Recordkeeping Critical to Avoiding Legal Liability

                If you get sued by one of your employees, the first thing your defense lawyer will want to see is the employee’s personnel file. Many employers don’t know what to keep in their personnel files or don’t retain the records long enough.

               The most important records if you get sued will be those concerning your employee’s performance. Formal evaluations are helpful, but regular notes of day-to-day problems with your employees are even better.

               You need to get into the habit of writing a note to the file every time your employees perform well or poorly. The notes do not have to be pretty; they can even be on scratch paper. Just be sure to date each note.

               Other than performance notes, many other records should be readily available on each employee. The simple checklist at the end of this article should help you decide what employment records to create, file and retain so that you can defend yourself adequately against any employee claims.

               Keep all of these employment records throughout the employee’s employment

and then for at least 3 years after termination of employment.  Generally this will meet all

records retention requirements.  Only the last two records (concerning OSHA and on the

job injuries) need to be kept for longer than 3 years – keep them for 5 years after any

incident reported.

               When you are ready to dispose of employee records, the Fair and Accurate Transactions Act (FACTA), passed by Congress in December 2003, requires that you shred or burn all paper containing reference checks, credit reports, criminal histories or other background information derived from a consumer report (third-party information gathering report) on an employee. If the data is kept electronically, it has to be smashed or wiped clean before disposal.

               To keep things simple and legal, when you decide it’s time to destroy employee records, use the shredder or a computer hard-drive wiping service and keep a record of when and how you took these steps to protect your employees’ identities and confidential information.


_____              Employment applications.


_____              Any reference check, credit history, criminal history, or background investigation of an employee (including the fact that you tried but could not obtain a reference, criminal history, etc.)


_____              Signed disclaimers and acknowledgments by employee of at will employment and agreement to follow personnel policies.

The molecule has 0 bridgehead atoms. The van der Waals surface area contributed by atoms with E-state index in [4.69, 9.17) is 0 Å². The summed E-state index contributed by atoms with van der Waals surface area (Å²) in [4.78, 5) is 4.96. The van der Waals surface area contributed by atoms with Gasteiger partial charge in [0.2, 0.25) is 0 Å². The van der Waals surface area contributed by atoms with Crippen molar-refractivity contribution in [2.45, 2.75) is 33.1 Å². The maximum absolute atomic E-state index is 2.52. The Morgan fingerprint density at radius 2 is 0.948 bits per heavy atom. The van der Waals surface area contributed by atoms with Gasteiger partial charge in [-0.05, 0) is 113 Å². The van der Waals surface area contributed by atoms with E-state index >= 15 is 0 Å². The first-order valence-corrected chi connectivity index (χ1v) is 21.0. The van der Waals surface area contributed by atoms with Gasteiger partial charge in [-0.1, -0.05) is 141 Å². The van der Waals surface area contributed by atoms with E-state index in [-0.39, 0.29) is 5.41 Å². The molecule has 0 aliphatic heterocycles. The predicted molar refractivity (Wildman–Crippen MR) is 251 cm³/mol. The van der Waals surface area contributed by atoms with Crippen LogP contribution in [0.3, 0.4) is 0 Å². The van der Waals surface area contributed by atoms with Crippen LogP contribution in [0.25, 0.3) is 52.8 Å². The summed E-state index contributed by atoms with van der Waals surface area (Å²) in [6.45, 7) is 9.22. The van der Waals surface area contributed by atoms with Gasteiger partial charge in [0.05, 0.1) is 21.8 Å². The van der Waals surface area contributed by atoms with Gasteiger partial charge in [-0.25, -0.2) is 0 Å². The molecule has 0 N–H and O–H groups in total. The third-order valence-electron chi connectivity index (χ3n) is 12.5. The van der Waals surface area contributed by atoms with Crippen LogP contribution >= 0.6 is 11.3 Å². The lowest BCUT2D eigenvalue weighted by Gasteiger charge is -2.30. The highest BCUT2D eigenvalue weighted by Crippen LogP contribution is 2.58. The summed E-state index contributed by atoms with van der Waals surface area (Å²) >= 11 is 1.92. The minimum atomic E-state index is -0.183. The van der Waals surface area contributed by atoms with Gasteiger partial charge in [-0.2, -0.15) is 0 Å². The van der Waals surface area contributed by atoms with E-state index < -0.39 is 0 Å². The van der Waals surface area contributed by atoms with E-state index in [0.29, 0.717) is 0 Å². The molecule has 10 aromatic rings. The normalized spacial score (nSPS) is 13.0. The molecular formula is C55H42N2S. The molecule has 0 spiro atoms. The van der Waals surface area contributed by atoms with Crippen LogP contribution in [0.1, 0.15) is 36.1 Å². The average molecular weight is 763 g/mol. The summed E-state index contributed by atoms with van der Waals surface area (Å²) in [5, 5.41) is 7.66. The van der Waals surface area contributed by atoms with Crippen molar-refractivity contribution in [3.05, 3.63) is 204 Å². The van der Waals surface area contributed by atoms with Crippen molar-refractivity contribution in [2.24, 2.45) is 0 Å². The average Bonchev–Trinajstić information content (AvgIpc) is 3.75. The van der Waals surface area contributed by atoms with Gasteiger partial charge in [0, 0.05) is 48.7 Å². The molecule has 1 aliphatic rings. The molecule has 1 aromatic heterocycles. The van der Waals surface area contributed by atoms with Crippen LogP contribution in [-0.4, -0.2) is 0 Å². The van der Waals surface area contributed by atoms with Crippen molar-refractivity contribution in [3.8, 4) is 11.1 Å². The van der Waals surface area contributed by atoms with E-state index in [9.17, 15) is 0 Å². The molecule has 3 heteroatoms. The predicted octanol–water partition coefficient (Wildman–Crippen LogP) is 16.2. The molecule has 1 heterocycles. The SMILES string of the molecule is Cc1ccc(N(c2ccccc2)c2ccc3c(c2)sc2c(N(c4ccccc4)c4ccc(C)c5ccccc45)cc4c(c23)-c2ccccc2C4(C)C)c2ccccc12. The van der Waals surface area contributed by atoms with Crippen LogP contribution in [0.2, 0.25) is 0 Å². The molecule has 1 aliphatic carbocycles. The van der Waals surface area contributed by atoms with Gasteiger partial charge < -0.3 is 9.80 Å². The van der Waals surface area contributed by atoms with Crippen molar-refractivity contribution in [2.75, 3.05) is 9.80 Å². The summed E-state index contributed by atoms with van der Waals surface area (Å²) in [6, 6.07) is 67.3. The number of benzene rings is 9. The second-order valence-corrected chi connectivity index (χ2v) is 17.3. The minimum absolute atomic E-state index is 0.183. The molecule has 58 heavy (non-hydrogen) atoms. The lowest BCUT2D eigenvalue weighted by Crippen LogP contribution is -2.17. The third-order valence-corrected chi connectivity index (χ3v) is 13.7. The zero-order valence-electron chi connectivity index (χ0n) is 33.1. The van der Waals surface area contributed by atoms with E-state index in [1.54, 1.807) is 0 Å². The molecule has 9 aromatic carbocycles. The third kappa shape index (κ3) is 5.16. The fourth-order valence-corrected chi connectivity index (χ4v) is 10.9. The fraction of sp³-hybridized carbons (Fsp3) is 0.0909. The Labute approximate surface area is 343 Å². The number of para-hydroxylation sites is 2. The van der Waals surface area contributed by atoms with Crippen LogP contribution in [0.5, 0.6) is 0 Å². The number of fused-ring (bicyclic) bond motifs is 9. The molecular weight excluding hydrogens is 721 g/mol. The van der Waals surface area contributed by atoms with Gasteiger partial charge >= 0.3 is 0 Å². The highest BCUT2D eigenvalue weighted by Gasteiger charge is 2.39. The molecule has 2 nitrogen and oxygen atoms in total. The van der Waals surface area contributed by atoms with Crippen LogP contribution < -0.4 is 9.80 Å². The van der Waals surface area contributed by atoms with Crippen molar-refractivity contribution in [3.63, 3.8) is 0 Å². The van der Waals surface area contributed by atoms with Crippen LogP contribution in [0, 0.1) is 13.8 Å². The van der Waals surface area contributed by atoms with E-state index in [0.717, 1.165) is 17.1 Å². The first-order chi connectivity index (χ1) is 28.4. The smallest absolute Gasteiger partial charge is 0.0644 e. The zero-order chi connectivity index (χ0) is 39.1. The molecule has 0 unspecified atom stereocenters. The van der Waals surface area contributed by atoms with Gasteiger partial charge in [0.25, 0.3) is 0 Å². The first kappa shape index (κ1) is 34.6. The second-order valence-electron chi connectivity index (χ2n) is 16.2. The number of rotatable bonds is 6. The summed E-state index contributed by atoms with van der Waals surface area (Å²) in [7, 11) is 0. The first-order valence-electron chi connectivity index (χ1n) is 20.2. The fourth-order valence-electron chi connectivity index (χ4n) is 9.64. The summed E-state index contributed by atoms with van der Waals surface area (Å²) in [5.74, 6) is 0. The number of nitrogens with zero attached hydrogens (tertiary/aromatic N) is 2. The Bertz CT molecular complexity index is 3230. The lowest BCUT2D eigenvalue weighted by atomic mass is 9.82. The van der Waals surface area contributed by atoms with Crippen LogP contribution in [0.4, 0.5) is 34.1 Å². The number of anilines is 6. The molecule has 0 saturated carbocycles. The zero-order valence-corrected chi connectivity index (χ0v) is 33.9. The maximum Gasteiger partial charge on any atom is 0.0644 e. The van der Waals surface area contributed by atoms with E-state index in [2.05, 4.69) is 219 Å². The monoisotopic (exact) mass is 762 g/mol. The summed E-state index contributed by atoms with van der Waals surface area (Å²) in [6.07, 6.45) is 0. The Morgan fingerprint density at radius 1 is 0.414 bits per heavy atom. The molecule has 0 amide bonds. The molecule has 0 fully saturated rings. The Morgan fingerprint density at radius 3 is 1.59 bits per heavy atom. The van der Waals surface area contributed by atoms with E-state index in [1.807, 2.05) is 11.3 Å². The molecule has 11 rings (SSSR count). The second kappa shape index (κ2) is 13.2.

_____              Completed I-9 immigration forms.


_____              Disciplinary warnings, reports, suspensions and other disciplinary records.


_____              Post-employment communications about employee, such as with health plan benefits administrators, and Texas Workforce Commission regarding unemployment compensation.


_____              Record of any personnel action taken (hiring, evaluation, layoff, promotion, pay raise, termination), including offer letters and resignation letters.


_____              Time records filled out by employee showing all hours worked in each workweek (even if input into a computer later, keep the employee’s signed hard copy for at least 2 years).


_____              Records of each payroll showing employee’s regular rate of pay, overtime pay, total wages paid each pay period, date of payment and pay period covered.


_____              Records of payroll taxes, benefits, unemployment and other payments made on behalf of employees.


_____              Written permission of employee for any payroll deduction other than taxes and all written court orders for child support or alimony payment deductions.


_____              If you have at least 50 employees: Family and Medical Leave Act information for any employee taking leave, including notice of employee of need for leave, date leave began, hours of leave taken, records of employee benefits regarding paid and unpaid leave, records of any dispute regarding FMLA leave, all medical records of leave, such as physician’s certification of serious health condition.


_____              COBRA announcement to each employee in a health insurance plan at time employee becomes eligible to participate in plan.


_____              COBRA notice to health plan administrator sent within 30 days of qualifying event (divorce, termination, reduction in hours, etc.) for each employee who experiences qualifying event.


_____              If you have at least 100 employees: most recently filed EEO-1 Report.


_____              Employee requests and employer responses to such requests for reasonable accommodation under the Americans with Disabilities Act.


_____              Medical examinations, drug tests, and medical inquiries (post-offer); MUST BE KEPT IN SEPARATE, LOCKED FILES AWAY FROM REGULAR EMPLOYMENT FILES.


_____              Annual log of injuries resulting in lost workdays or fatality.


_____              Incident reports of each injury resulting in lost workday or fatality, made not more than 6 days after employer learns of injury.


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